Problem Statement: Given two binary trees and imagine that when you put one of them to cover the other, some nodes of the two trees are overlapped while the others are not. You need to merge them into a new binary tree. The merge rule is that if two nodes overlap, then sum node values up as the new value of the merged node. Otherwise, the NOT null node will be used as the node of new tree.

My solution for the problem:

 * Definition for a binary tree node.
 * public class TreeNode {
 *     int val;
 *     TreeNode left;
 *     TreeNode right;
 *     TreeNode(int x) { val = x; }
 * }
class Solution {
    public TreeNode mergeTrees(TreeNode t1, TreeNode t2) {
         // in case if either is null, directly return one of the nodes depending on the availablity.
         if(t1==null)  return t2;
         if(t2==null)  return t1;
         TreeNode left=mergeTrees(t1.left,t2.left);
         TreeNode right=mergeTrees(t1.right,t2.right);
         return t1;

I have calculated the worst-case time-complexity of the above code as O(Min.(Size of t1,Size of t2)) but I am not sure about it? Please share your analysis of it.


closed as off-topic by Antot, Mast, Sᴀᴍ Onᴇᴌᴀ, t3chb0t, Ludisposed Jan 8 '18 at 8:47

This question appears to be off-topic. The users who voted to close gave this specific reason:

If this question can be reworded to fit the rules in the help center, please edit the question.

  • \$\begingroup\$ @Antot If you think it is a duplicate question, mark it as a duplicate. \$\endgroup\$ – pacmaninbw Jan 6 '18 at 15:14
  • \$\begingroup\$ @pacmaninbw: it's not duplicate, it's about code that copy-pasted from elsewhere. \$\endgroup\$ – Antot Jan 6 '18 at 15:24
  • \$\begingroup\$ I suggest you ask a question on codereview.meta.stackexchange.com/questions about this. Unless it is copying your code I don't think there is a rule here about copy and paste. \$\endgroup\$ – pacmaninbw Jan 6 '18 at 15:32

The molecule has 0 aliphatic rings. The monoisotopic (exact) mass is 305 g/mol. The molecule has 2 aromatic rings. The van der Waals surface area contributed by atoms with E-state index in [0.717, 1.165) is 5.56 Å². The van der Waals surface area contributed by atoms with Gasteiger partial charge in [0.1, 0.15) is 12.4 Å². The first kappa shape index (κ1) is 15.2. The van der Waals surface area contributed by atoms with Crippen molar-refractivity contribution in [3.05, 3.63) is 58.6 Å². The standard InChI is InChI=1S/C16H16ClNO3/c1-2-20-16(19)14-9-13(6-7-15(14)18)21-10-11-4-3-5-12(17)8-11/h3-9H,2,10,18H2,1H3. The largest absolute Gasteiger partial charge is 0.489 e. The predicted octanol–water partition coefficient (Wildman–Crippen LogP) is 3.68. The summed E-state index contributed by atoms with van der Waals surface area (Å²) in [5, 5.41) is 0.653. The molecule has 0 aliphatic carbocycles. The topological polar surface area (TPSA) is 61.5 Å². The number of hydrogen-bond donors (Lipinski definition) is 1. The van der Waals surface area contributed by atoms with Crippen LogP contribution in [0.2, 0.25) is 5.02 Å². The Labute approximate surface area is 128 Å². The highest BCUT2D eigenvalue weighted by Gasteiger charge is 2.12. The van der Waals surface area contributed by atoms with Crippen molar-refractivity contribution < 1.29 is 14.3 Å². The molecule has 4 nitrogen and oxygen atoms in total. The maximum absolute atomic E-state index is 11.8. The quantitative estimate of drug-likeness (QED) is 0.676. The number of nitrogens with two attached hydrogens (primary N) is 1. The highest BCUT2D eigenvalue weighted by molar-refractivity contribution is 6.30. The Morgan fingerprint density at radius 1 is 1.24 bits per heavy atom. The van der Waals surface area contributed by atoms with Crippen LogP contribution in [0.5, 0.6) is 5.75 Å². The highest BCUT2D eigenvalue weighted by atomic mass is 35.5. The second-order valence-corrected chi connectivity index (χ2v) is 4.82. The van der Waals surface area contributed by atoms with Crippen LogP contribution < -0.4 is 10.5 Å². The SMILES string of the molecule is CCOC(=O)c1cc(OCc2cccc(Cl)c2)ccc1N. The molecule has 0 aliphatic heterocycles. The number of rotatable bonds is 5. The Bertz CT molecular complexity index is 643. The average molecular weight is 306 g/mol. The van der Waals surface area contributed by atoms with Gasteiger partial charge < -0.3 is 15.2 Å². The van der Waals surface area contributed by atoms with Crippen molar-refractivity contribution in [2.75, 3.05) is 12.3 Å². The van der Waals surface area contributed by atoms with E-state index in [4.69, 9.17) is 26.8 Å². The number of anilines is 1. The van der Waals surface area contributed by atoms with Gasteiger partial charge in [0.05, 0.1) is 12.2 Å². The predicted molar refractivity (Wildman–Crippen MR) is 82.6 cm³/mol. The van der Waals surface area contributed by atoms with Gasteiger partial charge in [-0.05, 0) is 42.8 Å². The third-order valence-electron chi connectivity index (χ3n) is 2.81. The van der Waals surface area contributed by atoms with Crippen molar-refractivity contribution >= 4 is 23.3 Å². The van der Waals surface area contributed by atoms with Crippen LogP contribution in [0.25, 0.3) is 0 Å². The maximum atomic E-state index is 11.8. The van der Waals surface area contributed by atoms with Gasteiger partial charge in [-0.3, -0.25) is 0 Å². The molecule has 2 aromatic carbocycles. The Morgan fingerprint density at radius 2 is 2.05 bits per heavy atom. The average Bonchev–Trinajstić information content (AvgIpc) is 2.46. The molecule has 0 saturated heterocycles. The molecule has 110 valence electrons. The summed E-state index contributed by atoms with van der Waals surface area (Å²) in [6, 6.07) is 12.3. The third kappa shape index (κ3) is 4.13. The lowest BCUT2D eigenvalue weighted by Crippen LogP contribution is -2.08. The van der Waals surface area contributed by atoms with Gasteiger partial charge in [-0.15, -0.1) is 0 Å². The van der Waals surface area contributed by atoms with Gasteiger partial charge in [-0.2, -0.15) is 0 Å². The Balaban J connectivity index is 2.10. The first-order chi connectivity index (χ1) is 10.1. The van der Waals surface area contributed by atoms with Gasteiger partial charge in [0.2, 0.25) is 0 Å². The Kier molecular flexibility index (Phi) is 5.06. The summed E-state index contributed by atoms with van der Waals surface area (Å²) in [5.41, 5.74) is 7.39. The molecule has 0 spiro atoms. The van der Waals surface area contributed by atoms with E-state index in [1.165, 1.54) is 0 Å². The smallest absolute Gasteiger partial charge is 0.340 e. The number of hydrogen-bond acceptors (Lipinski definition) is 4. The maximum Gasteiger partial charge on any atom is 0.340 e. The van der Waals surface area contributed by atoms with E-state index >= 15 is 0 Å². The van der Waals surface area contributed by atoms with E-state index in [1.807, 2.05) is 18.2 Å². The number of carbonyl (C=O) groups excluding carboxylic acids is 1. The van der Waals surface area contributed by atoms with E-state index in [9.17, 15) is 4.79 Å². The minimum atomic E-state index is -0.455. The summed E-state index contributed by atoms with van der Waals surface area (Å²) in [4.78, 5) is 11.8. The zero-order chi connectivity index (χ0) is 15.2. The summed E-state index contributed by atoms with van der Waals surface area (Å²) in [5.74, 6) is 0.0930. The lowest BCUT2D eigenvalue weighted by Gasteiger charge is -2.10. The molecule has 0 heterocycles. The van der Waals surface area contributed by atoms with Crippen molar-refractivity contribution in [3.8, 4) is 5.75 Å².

• \$\begingroup\$ @pacmaninbw I think the help center states it has to be code you own. \$\endgroup\$ – Mast Jan 6 '18 at 15:52
  • \$\begingroup\$ @Antot it is my solution, the solution you have shared is different. it creates a new tree entirely where as this solution uses one of the trees in provided in the input. \$\endgroup\$ – Abhiroj Panwar Jan 6 '18 at 16:42

The time complexity of the algorithm is linear, proportional to the number of nodes in the trees. The worst case is when both trees have the same shape, then all the nodes in both trees will be visited. More generally, the number of nodes visited is proportional to min(size(t1), size(2)).

I don't understand why the question is tagged with , this posted solution should pass just fine.

A few minor improvements are possible.

  • The left and right local variables are redundant, you could assign directly to the fields of t1
  • The statement t2=null is completely unnecessary
  • Spaces around operators (like =) would make the code easier to read

Like this:

if (t1 == null) return t2;
if (t2 == null) return t1;

t1.val += t2.val;
t1.left = mergeTrees(t1.left, t2.left);
t1.right = mergeTrees(t1.right, t2.right);
return t1;

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